I meandered into the kitchen to see what was going on. Then, to practice, I took a shot of Cari’s niece, Jessica Santiago Bautista (below), a photographer and poet, who was assisting us for the day.
Matt Nager, our instructor, started to wander as we waited for the hungry customers to be sated. Next door, he found another perfect photo opportunity and a great diversion. The man, below, works for a weaving family as a dyer of wool for hand-woven rugs.
Now, it was late afternoon and between hungry customers we were able to get Cari and her daughters back together to pose. We knew that it was important for them to serve their restaurant clients first. There are very few ways that women can earn income independently from their husbands. This is one acceptable way that is supported by the community.
Now, they could take their aprons off, take a breather, and become our beautiful models for the afternoon! After that, we sat down to order a great lunch (by this time it was five o’clock in the afternoon, so it was really bordering on dinner). My favorite at this restaurant is garbanzo bean soup. Cari toasts her own garbanzo beans and takes them to the molina (community grinding center) where they crush the dry beans. This is then reconstituted into soup seasoned with yerba santa. Yummy.
You be the judge! Is Pechuga de Pollo (breast of the chicken) distilled by El Cortijo in Santiago Matatlan, Oaxaca, the best of the best? At 1,500 pesos (that’s $118 USD at today’s 12.65 exchange rate) for a 750 ml bottle in fine Mexican restaurants and far more in the U.S.A. (so I’m told by my in-the-know brother-in-law), this organic mezcal is a knock-your-socks-off fruity drink with a hint of poultry earthiness. It packs a wallop at 38% alcohol content. This is a sipping drink, not a slug it back, down-it-in-one-gulp followed by a beer chaser beverage.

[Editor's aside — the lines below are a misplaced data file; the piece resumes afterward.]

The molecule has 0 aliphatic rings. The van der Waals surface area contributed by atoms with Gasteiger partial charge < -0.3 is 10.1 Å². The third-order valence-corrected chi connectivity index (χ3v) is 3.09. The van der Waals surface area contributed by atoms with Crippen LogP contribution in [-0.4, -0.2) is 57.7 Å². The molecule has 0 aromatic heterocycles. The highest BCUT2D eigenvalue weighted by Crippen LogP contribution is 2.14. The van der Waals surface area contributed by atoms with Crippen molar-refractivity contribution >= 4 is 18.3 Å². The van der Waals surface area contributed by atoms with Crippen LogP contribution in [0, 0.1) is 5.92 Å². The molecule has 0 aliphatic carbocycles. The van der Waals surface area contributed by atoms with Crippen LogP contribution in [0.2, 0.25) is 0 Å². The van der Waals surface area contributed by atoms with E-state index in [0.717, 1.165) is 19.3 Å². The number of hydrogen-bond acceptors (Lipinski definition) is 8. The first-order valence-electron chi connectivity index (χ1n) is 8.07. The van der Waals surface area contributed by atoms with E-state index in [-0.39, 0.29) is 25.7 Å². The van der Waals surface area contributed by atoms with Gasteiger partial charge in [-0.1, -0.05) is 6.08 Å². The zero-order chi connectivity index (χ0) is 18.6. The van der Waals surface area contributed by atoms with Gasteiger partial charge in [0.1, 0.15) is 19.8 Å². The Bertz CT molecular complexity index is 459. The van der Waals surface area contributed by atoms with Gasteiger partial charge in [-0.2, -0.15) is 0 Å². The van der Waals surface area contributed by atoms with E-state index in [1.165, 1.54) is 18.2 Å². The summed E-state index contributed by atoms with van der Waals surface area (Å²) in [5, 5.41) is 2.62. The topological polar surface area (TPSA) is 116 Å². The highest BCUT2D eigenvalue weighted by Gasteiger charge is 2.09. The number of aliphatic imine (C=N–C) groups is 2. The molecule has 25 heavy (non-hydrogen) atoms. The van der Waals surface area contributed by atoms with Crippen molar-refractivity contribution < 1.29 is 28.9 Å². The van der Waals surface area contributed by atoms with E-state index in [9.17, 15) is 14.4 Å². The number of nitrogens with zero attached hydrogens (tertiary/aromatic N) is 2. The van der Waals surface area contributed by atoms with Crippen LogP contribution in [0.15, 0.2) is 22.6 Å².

How do I know? During our last evening in Puebla this week, before my return to Oaxaca and her return to Santa Cruz, California, Barbara and I went back to El Mural de los Poblanos where we love what Chef Lizett Galicia Solis does with seasonal and indigenous food (click on her name and see the makings of Pipian Verde).
After a satisfying and healthy sunflower sprouts salad mixed with walnuts, sunflower seeds, tomatoes, peeled green apples, garnished with avocado and dressed with a lime-olive oil vinaigrette;
after Mole de Olla, a beef shank stew simmered with carrots, onions, zucchini, green beans (vegetables so fresh and crunchy that they tasted just picked), epazote, and other mysterious local herbs;
after the Regalo de Quetzal, a crusty Mexican chocolate cake oozing creamy goodness accompanied by an intensely vanilla homemade ice cream that we shared, we took a deep sigh and finished off our one glass each of an Argentine malbec — a good, basic wine. (The three-course meal with wine came to 450 pesos [$36USD] per person including tip.)
Across the restaurant, the Captain Enrique Garcia was setting up for a four-flight mezcal tasting. When we asked him about what was on the tasting menu, he brought over two shot glasses filled with Pechuga de Pollo and gave us a sample.
Zowie! I think I flew back to our lovely little Hotel Real Santander, which was around the block. Barbara wanted to buy a bottle on the spot to take home to George and then thought better of it.
El Cortijo web site indicates the retail price for a bottle is 650 pesos. Of course, that’s in Mexico. If you can find it in your wine/liquor store, give your own mezcal tasting. They only distill 300 bottles a year. (Another great reason to visit Oaxaca!) Fortunately, Santiago Matatlan is 15 minutes from where I live so I had to buy two mezcal shot glasses at the last Talavera workshop I visited, just in case.